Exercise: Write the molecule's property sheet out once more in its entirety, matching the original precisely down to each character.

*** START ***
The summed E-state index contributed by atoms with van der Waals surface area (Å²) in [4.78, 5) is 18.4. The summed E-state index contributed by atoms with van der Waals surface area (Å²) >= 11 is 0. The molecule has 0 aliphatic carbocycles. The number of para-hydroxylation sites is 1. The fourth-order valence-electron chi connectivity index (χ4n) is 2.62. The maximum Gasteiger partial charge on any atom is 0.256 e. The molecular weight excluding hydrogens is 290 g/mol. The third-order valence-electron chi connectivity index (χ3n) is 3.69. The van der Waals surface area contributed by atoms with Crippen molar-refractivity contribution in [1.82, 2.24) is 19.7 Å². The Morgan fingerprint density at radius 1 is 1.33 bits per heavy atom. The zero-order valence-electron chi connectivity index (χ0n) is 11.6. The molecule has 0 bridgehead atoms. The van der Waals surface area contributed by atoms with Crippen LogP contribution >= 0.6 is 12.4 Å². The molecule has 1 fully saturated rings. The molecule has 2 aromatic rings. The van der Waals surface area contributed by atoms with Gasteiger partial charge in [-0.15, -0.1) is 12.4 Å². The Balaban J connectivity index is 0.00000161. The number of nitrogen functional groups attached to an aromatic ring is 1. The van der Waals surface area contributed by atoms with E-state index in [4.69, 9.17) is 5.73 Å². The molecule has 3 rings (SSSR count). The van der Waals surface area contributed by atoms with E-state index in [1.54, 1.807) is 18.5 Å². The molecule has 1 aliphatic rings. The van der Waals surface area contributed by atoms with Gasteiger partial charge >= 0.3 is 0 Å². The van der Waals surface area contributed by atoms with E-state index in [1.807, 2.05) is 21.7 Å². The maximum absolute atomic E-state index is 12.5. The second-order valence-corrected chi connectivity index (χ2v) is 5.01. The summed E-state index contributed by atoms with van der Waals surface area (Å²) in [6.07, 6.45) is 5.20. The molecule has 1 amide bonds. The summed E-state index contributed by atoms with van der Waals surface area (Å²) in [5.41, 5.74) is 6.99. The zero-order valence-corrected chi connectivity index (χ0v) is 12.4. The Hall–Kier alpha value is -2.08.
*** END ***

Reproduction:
The summed E-state index contributed by atoms with van der Waals surface area (Å²) in [4.78, 5) is 18.4. The summed E-state index contributed by atoms with van der Waals surface area (Å²) >= 11 is 0. The molecule has 0 aliphatic carbocycles. The number of para-hydroxylation sites is 1. The fourth-order valence-electron chi connectivity index (χ4n) is 2.62. The maximum Gasteiger partial charge on any atom is 0.256 e. The molecular weight excluding hydrogens is 290 g/mol. The third-order valence-electron chi connectivity index (χ3n) is 3.69. The van der Waals surface area contributed by atoms with Crippen molar-refractivity contribution in [1.82, 2.24) is 19.7 Å². The Morgan fingerprint density at radius 1 is 1.33 bits per heavy atom. The zero-order valence-electron chi connectivity index (χ0n) is 11.6. The molecule has 0 bridgehead atoms. The van der Waals surface area contributed by atoms with Crippen LogP contribution >= 0.6 is 12.4 Å². The molecule has 1 fully saturated rings. The molecule has 2 aromatic rings. The van der Waals surface area contributed by atoms with Gasteiger partial charge in [-0.15, -0.1) is 12.4 Å². The Balaban J connectivity index is 0.00000161. The number of nitrogen functional groups attached to an aromatic ring is 1. The van der Waals surface area contributed by atoms with E-state index in [4.69, 9.17) is 5.73 Å². The molecule has 3 rings (SSSR count). The van der Waals surface area contributed by atoms with E-state index in [1.54, 1.807) is 18.5 Å². The molecule has 1 aliphatic rings. The van der Waals surface area contributed by atoms with Gasteiger partial charge >= 0.3 is 0 Å². The van der Waals surface area contributed by atoms with E-state index in [1.807, 2.05) is 21.7 Å². The maximum absolute atomic E-state index is 12.5. The second-order valence-corrected chi connectivity index (χ2v) is 5.01. The summed E-state index contributed by atoms with van der Waals surface area (Å²) in [6.07, 6.45) is 5.20. The molecule has 1 amide bonds. The summed E-state index contributed by atoms with van der Waals surface area (Å²) in [5.41, 5.74) is 6.99. The zero-order valence-corrected chi connectivity index (χ0v) is 12.4. The Hall–Kier alpha value is -2.08.